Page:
U of G Scientists Help Find Plant DNA Barcode
July 28, 2009 - News Release
It will now be possible to genetically differentiate the more than 400,000 species of land plants in the world thanks to DNA barcoding, a revolutionary technique invented at the University of Guelph.
An international team of 52 scientists - including seven from U of G - has concluded a four-year effort to find a standard “plant DNA barcode.” Their findings appear in this week’s Proceedings of the National Academy of Sciences, one of the world’s most-cited multidisciplinary scientific serials.
The research involved scientists from 10 countries. Significant elements of data gathering and analysis were conducted at the Canadian Centre for DNA Barcoding (CCDB), which is based at U of G’s Biodiversity Institute of Ontario.
Having a standard approach for plant barcoding will accelerate the process of building a shared resource for plant identifications, said integrative biology professor Mehrdad Hajibabaei, CCDB’s associate director.
Peter Hollingsworth, head of genetics and conservation at the Royal Botanic Garden in Edinburgh who led the international research team, added: “Identification is important. It’s not possible to know if a plant is common or rare, poisonous or edible, being traded legally or illegally etc., unless it can be identified. But identification can be difficult: there are a large number of plant species and some look very similar.”
DNA barcoding is one way around the problem. Invented by U of G integrative biology professor Paul Hebert, it involves using a short standardized region of DNA for identifying species. Hebert called the system DNA barcoding, analogous to how retail products are tagged to allow for quick identification. It reduces species identification time to hours and, eventually, to minutes.
The short barcode sequence is used to assign any specimen to a known species or to a new one by matching it against a reference library of sequences. Analysis extends to all life stages and to fragments of organisms.
In animals, DNA barcoding has been used successfully to distinguish among species since 2003. A barcode library of approximately 60,000 animal species has been amassed already, based on the standard region selected six years ago. It’s also led to the discovery of overlooked species of birds, bats, butterflies, fishes and marine algae.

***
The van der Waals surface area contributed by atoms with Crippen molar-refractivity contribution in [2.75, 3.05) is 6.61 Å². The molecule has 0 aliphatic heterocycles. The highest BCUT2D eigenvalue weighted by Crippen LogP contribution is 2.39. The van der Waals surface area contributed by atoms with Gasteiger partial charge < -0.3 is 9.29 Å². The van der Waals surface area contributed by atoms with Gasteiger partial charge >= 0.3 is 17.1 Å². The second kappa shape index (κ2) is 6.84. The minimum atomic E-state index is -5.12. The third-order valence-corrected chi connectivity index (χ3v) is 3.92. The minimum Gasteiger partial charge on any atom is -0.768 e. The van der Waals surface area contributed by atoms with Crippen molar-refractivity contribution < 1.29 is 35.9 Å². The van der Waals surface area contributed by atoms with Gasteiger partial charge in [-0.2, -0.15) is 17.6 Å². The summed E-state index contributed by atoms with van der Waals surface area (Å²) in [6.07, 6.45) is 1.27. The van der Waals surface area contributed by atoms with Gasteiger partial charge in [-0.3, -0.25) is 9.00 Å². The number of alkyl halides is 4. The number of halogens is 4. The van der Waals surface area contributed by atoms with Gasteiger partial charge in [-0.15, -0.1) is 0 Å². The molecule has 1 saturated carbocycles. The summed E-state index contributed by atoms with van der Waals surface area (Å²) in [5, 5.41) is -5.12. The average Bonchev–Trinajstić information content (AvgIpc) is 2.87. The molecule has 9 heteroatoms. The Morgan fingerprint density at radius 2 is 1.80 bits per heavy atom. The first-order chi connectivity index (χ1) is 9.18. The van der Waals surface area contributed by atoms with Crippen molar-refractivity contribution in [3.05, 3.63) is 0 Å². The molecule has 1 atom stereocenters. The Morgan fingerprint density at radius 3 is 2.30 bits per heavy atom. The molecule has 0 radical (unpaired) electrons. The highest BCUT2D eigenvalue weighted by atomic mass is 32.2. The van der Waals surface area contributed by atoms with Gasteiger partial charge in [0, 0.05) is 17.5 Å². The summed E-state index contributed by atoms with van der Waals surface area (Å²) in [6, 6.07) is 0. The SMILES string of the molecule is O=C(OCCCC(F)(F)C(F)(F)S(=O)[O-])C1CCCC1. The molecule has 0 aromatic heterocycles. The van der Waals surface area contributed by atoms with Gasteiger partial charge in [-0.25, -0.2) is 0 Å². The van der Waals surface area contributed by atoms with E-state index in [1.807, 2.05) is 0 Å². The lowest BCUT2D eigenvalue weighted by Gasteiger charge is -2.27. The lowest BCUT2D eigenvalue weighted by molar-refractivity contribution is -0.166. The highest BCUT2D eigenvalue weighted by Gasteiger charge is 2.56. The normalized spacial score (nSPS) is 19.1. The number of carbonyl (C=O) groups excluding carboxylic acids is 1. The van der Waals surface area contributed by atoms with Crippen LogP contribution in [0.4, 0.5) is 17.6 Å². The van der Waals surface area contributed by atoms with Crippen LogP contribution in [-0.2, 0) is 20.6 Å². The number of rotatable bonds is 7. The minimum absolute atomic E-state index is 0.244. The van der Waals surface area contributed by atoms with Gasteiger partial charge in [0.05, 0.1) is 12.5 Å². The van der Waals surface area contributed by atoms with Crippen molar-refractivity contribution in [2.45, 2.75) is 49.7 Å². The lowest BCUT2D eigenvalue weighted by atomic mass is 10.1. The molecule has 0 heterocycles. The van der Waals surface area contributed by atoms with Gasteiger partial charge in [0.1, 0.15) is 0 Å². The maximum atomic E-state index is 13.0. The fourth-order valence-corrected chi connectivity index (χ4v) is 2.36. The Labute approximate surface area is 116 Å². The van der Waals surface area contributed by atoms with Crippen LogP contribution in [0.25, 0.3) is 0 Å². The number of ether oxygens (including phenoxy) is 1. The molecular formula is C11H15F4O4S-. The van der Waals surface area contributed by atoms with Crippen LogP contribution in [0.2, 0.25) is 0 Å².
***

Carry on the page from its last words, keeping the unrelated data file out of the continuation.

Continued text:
But plant biologists have had a far more difficult time adopting a universal plant barcode. This is because in animals or insects, scientists can identify species with a short DNA sequence from a mitochondrial gene called CO1. But the gene doesn't vary enough in plants to provide reliable species identification. And, until now, there was no consensus as to which DNA regions are the most suitable for plant barcoding.
“Two major principles have made DNA barcoding a success for animal species identification: standardization and minimalism,” Hajibabaei said. "This study presents a major milestone because we now have a DNA barcode standard for plant species as well.”
Scientists involved in the project spent four years pooling their data before agreeing on a standardized approach. The selected plant barcode involves portions of two genes (rbcL and matK) from the plastid genome. Plastids are found in most plant cells and, among other things, are involved in the process of photosynthesis.
Plant DNA barcoding will work with minute amounts of tissue and can be used on fragments of plant material. Applications include identifying illegal trade in endangered species, identifying invasive organisms or poisonous species, and in improving conservation efforts.
The method will be used immediately in global projects such as Tree-BOL which aims to build the DNA barcodes database for the world’s 100,000 tree species, many of which are of economic and conservation importance.
In addition to Hajibabaei, the project also involved U of G integrative biology professors Brian Husband and Steve Newmaster; Sujeevan Ratnasingham, who heads BIO’s informatics group; and post-doctoral researchers Aron Fazekas, Prasad Kesanakurti and Isabelle Meusnier.
Other universities involved in the study are: the University of British Columbia, University of Toronto, University of Johannesburg, Korea University, Universidade Estadual de Feira de Santana, Universidad de Costa Rica, Columbus State University, University of Wisconsin, Universidad de los Andes Aberystwyth University, University of Cape Town, Hallym University, Seoul National University, University of Copenhagen, Universidad Nacional Autónoma de México and Imperial College London.
Agencies that participated in the research include the National Center for Biotechnology Information, the Smithsonian Institution, the Natural History Museum in London, the South African National Biodiversity Institute, the Natural History Museum of Denmark and the New York Botanical Garden.
Prof. Mehrdad Hajibabaei
Biodiversity Institute of Ontario
519 824-4120, Ext. 52487
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